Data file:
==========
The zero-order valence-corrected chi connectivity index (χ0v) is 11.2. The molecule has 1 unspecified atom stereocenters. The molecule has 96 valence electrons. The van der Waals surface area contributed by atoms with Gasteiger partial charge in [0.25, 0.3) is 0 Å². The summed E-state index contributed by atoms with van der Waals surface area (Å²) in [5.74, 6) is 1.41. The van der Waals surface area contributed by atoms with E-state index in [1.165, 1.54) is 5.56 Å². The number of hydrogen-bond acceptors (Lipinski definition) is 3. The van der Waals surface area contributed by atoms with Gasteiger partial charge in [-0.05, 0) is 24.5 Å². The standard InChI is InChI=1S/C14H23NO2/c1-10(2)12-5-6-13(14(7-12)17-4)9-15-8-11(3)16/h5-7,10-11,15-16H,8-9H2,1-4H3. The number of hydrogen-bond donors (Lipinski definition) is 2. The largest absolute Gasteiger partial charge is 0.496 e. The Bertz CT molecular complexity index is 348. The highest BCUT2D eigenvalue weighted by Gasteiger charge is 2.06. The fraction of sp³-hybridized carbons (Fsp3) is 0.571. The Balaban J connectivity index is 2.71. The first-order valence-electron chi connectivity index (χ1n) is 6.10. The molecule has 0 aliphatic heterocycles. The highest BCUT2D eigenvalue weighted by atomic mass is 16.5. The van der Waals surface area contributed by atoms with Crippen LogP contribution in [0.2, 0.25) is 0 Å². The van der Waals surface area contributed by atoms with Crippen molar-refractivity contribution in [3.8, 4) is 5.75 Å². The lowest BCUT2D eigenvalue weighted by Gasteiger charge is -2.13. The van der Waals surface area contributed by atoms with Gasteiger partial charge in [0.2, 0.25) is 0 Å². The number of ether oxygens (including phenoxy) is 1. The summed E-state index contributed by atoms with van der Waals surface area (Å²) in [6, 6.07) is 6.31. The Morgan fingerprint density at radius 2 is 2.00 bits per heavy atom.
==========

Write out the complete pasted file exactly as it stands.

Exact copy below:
The zero-order valence-corrected chi connectivity index (χ0v) is 11.2. The molecule has 1 unspecified atom stereocenters. The molecule has 96 valence electrons. The van der Waals surface area contributed by atoms with Gasteiger partial charge in [0.25, 0.3) is 0 Å². The summed E-state index contributed by atoms with van der Waals surface area (Å²) in [5.74, 6) is 1.41. The van der Waals surface area contributed by atoms with E-state index in [1.165, 1.54) is 5.56 Å². The number of hydrogen-bond acceptors (Lipinski definition) is 3. The van der Waals surface area contributed by atoms with Gasteiger partial charge in [-0.05, 0) is 24.5 Å². The standard InChI is InChI=1S/C14H23NO2/c1-10(2)12-5-6-13(14(7-12)17-4)9-15-8-11(3)16/h5-7,10-11,15-16H,8-9H2,1-4H3. The number of hydrogen-bond donors (Lipinski definition) is 2. The largest absolute Gasteiger partial charge is 0.496 e. The Bertz CT molecular complexity index is 348. The highest BCUT2D eigenvalue weighted by Gasteiger charge is 2.06. The fraction of sp³-hybridized carbons (Fsp3) is 0.571. The Balaban J connectivity index is 2.71. The first-order valence-electron chi connectivity index (χ1n) is 6.10. The molecule has 0 aliphatic heterocycles. The highest BCUT2D eigenvalue weighted by atomic mass is 16.5. The van der Waals surface area contributed by atoms with Crippen LogP contribution in [0.2, 0.25) is 0 Å². The van der Waals surface area contributed by atoms with Crippen molar-refractivity contribution in [3.8, 4) is 5.75 Å². The lowest BCUT2D eigenvalue weighted by Gasteiger charge is -2.13. The van der Waals surface area contributed by atoms with Gasteiger partial charge in [0.2, 0.25) is 0 Å². The number of ether oxygens (including phenoxy) is 1. The summed E-state index contributed by atoms with van der Waals surface area (Å²) in [6, 6.07) is 6.31. The Morgan fingerprint density at radius 2 is 2.00 bits per heavy atom.